23,753 – better than never

Solving time: 16:06

I don’t know whether to blame my cold for my slow time, or to accept that it was a difficult puzzle for me.

I found lots of the clues quite hard to work out, even after I had the answer, and so I think I have included more than usual in the analysis below. Lots of interesting constructions and witty surfaces. I was surprised by the surplus words (“Having” and “As”) at the beginnings of 27 and 22. They help the surfaces and obscure the definitions which is good, but I am in two minds about whether I like them.

Across

1 OR + CHI(l)D
4 M + OCCASI(o)N
10 FIT TO BUST – ho-ho
12 NORTHUMBRIA – (BIRTH OUR MAN)* – for the cryptic reading, that “of” should be an “in”
14 ETA = ATE(rev)
15 OFF + ICER
17 O.C. LOCK
21 B (O’ER W)AR
23 AID – a sort of cryptic def that makes my brain hurt
26 LA MER

Down

1 OFF A + (lo)ND ON
2 CUT + E.R. – I was slowed up by expecting the monarch to be simply the R
3 IBO – OBI(rev) – OBI is one of those words I have met only in crosswords
5 O(NTARI)O, NTARI being TRAIN* and OO (or double-O) being a model train gauge
6 CUR(e) + T + AILMENT
7 S(ACRED) COW – I like this one, though it took me ages. Especially acred for landed
9 SUM(M)ER – for some reason I had never thought of the word Sumer as the civilisation of the Sumerians
13 HU(CKLEBE)RRY, CKLEBE being (KEBLE C(ollege))*
16 FIELDSMAN, being (S(ore) INFLAMED)* – cricket ref slowed me up of course
18 B(lack) RIND LED – not clear why Black has an initial capital
20 H(ard) + OL(d)STER – liked armrest as the def
21 BREWER – two meanings, the book I imagine being his Dictionary of Phrase and Fable
22 PAVLOV(A) – haven’t we had something with a very similar cryptic construction recently?
25 A(S)IDE
28 DAI(l) – apparently David LG was known by the short form Dai

24 comments on “23,753 – better than never”

  1. I thought this would be a quick one for me judging by the speed I completed more than three quarters of it, but then I spent as long again if not longer on 6 clues in the NE corner.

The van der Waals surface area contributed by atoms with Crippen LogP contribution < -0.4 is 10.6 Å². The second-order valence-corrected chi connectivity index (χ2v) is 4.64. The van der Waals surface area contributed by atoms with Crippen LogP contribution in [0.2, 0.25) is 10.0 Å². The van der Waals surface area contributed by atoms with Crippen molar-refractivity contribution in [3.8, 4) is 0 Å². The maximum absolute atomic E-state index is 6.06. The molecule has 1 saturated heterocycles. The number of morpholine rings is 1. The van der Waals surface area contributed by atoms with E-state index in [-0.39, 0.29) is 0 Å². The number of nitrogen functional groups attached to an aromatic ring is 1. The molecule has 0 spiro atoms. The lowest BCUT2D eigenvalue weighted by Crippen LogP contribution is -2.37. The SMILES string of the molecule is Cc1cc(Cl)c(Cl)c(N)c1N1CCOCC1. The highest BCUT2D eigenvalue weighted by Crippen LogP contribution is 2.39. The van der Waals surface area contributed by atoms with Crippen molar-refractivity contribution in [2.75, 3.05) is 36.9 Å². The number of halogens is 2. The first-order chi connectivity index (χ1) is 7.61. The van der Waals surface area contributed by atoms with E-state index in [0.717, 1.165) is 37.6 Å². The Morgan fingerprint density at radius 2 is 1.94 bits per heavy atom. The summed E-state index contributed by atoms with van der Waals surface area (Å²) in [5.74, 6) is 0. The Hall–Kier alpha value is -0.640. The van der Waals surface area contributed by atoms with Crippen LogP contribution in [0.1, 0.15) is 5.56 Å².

The first of these to fall was 7D which appears to be SACRED COW though I don’t know why. I can see SCOW = dinghy but not where ACRED comes from, nor any definition either direct or cryptic. This may well be a candidate for COD when it’s explained later if I’m not too busy with the self-kicking boot.

    I was tempted to nominate 4A, another that gave me a lot of trouble, but my favourite is definitely 2D though I don’t hold with its sentiment.

    On 17A – yet another toughie – I suppose there is a convention that apostrophes don’t have to be indicated in the clue?

    1. 9:04 – had most of the left-hand side done quickly, but big gaps on the right and took a minute or two to make any more progress. 7D’s parsing is pretty fiendish – ACRED = landed, leaving “facing this, carp not” as the def. I liked 21A and 24A but there are lots of good clues.

      17A: most puzzles don’t indicate apostrophes these days. My stock example when this is comes up: L’ELISIR D’AMORE (Donizetti Opera) was “(7,6)” as an answer in the Grauniad, probably about 15 years ago now.

      1. Thanks for this, PB.

        I don’t think I need the self-kicking boot today. I meant to say I had spotted ACRE as a possible reference to “landed” but I didn’t really know ACRED as the legitimate word which Collins confirms it is.

        As for the definition, that was too cryptic for me on the day and I solved the clue correctly which is the most important thing.

        Now that I understand it fully I wouldn’t nominate 7D as COD as it’s bit too contrived for its own good. I prefer something short, simple and if possible amusing so I’ll stick with 2D.

  2. The answer to this clue is apparently brewer. But I don’t understand the connection to bookmaker. Can someone please explain this?
    I loved 7D, once I had solved it and understood the wordplay and def. My favorite was 20D.
  3. Lots to admire here, several candidates for COD. I’ll plump for 21A, also liked 5D, 28D…

    Strange to see the Pavlov(a) pair come up again so soon.